JK-Many things! Record our second album, continue to promote our first album by sending it to more review webzines, magazines, radio stations, and distributors, play many shows, improve and constantly update our websites.
MM-Pick the band from the following pair that you prefer and tell why you picked that band.
Gamma Ray or Helloween
Helloween, as they are my second favorite band. I’ve been listening to the two Keeper albums for over a decade now and they are among my favorite albums of all time. In my mind, Helloween invented power metal. The Keeper albums displayed all of the elements of modern day power metal bands, such as double-bass drumming, soaring vocals, and guitar interlude harmonies. “Walls of Jericho” is my third favorite Helloween album. Gamma Ray is actually also one of my favorite bands. I prefer “Somewhere out in Space”, followed by “Land of the Free” and “Powerplant”. Kai Hansen is the king of power metal.
Fates Warning or Meliah Rage
Fates Warning, as I am not too familiar with Meliah Rage’s discography, even though they are from my home state. “No Exit” rules. Fates Warning was one of the founders of progressive metal. The stuff I’ve heard of Meliah Rage I do remember liking.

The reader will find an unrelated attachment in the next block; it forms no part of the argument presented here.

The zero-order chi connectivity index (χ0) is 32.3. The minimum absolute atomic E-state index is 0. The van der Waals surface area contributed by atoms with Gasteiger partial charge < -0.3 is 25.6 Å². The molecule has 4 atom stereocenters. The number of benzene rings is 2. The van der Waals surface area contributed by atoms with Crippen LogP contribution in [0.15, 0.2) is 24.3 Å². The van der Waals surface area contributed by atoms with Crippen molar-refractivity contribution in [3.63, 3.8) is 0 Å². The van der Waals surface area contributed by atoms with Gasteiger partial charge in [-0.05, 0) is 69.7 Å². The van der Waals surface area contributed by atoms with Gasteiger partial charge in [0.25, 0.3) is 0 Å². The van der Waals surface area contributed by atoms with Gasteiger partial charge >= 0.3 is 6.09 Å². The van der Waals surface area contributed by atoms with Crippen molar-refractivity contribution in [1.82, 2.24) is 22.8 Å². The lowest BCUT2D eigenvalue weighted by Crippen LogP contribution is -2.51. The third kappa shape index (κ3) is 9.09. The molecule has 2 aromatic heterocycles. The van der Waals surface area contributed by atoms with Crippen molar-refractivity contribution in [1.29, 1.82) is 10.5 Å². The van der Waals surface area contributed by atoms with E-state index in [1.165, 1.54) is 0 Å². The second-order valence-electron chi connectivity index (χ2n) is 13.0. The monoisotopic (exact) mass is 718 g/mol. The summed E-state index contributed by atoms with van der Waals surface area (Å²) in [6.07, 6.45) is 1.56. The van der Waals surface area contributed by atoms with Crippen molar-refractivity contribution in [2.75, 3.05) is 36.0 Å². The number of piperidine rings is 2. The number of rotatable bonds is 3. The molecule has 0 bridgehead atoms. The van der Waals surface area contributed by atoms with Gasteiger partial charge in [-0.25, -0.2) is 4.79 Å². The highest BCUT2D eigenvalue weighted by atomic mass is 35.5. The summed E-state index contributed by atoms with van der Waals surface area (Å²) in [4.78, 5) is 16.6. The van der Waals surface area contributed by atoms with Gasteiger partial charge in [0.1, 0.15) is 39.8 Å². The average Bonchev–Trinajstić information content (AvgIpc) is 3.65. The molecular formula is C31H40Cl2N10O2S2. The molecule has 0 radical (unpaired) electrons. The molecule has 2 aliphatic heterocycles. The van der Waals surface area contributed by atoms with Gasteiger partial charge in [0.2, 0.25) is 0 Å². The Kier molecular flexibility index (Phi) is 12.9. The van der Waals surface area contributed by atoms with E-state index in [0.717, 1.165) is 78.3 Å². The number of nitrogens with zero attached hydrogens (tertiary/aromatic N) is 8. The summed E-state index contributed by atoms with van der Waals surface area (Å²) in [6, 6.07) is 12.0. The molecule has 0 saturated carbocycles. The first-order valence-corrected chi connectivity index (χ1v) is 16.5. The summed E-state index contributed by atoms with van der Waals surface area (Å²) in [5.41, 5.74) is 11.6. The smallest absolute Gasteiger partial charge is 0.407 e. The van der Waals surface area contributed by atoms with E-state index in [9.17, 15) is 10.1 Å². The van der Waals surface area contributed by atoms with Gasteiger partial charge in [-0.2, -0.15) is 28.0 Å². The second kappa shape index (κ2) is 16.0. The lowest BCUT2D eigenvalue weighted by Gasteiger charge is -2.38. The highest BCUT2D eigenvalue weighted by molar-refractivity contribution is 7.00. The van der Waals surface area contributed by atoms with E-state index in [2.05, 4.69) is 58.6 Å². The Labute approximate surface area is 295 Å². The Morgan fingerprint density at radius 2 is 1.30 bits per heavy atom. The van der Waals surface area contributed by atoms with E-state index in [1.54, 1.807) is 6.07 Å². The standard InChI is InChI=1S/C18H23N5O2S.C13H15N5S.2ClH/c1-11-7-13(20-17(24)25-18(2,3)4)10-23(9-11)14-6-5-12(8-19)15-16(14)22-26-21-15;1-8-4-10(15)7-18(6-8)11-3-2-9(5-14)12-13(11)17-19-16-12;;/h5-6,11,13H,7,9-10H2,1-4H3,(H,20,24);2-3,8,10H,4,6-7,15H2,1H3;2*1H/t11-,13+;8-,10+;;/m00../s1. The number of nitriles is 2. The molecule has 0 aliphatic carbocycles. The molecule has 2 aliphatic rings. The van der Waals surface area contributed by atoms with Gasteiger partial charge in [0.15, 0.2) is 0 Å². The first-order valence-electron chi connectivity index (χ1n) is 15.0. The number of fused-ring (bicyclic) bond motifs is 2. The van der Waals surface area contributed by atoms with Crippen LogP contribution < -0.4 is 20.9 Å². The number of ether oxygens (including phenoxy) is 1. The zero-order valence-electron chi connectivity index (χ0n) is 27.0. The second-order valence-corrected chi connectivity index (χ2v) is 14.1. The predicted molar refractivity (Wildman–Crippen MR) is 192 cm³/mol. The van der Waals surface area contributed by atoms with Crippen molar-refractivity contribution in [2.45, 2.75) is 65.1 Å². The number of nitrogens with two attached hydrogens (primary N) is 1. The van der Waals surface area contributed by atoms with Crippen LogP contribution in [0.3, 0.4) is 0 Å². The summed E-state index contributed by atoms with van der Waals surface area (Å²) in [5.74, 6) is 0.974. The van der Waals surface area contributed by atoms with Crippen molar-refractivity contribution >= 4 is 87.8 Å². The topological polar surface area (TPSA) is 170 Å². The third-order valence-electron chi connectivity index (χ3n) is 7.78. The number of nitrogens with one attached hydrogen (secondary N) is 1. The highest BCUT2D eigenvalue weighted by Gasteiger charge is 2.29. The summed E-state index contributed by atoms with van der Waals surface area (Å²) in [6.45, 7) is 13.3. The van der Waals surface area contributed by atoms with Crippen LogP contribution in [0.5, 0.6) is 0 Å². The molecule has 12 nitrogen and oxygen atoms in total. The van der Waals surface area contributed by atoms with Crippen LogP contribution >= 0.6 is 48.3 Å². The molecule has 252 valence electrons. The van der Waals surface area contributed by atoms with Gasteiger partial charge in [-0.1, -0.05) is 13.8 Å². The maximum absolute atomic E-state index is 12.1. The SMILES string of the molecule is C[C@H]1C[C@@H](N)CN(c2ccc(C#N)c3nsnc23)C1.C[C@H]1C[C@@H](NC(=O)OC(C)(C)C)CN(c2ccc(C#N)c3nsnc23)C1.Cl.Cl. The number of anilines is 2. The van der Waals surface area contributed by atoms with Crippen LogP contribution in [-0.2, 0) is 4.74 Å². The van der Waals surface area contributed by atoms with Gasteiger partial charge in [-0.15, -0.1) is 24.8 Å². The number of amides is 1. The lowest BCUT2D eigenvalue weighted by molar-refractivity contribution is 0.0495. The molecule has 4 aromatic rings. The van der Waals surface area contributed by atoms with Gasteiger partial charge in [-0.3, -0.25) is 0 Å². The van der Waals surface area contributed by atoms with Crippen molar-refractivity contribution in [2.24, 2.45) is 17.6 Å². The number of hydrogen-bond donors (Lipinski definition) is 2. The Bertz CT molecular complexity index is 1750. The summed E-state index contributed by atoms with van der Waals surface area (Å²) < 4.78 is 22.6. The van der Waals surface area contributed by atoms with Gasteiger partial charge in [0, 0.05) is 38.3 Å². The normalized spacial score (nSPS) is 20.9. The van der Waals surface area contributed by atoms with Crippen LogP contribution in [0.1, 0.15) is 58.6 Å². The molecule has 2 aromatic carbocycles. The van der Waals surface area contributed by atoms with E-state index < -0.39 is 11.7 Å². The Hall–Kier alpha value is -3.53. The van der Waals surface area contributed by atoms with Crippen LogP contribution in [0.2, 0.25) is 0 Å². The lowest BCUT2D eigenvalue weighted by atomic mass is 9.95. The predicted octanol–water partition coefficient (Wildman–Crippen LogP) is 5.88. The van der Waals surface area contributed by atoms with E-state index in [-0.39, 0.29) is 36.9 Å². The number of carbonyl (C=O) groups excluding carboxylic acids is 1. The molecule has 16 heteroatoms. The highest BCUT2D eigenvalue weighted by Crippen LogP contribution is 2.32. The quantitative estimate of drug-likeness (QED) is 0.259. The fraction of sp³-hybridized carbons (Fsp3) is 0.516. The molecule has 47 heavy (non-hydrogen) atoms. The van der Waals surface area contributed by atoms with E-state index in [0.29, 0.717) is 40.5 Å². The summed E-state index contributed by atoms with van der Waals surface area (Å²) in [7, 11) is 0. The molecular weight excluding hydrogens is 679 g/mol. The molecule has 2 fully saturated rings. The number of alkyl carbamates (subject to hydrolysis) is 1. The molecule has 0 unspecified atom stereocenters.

Dragonforce or Hammerfall
Certainly Hammerfall. I’ve been listening to both since the late nineties when Hammerfall had only released “Glory to the Brave” and Dragonforce was still called Dragonheart. I love “Glory to the Brave” and “Legacy of Kings”. They were both huge inspirations for “The Dawn Of Enlightenment”, especially in “Riding The Cosmic Winds”, “Warrior Forlorn”, and “Forever Triumphant”. Dragonforce, on the other hand, I don’t particularly care for. I liked “Valley of the Damned” when it was only a five-song demo and they were still called Dragonheart. I just don’t feel that there is much substance in their music any more.
Iron Maiden or Judas Priest
Iron Maiden, as they are my favorite band ever. “Somewhere In Time” is my favorite album of all time. In descending order I really like “Powerslave”, Piece of Mind”, “The Number of the Beast”, “Seventh Son of a Seventh Son”, and “Killers”. They are another big influence for our style. Judas Priest is also one of my favorite bands. I prefer “Defenders of the Faith”, followed by “Painkiller”, “Turbo”, and “Screaming for Vengeance”.
MM-Is there anything else that you would like to say about your band or your music?
JK-I want to thank you Mark for doing this interview with us. Thanks to all of our fans. Let the Armoroids unite!!!
***Thanks to Joe for doing the interview.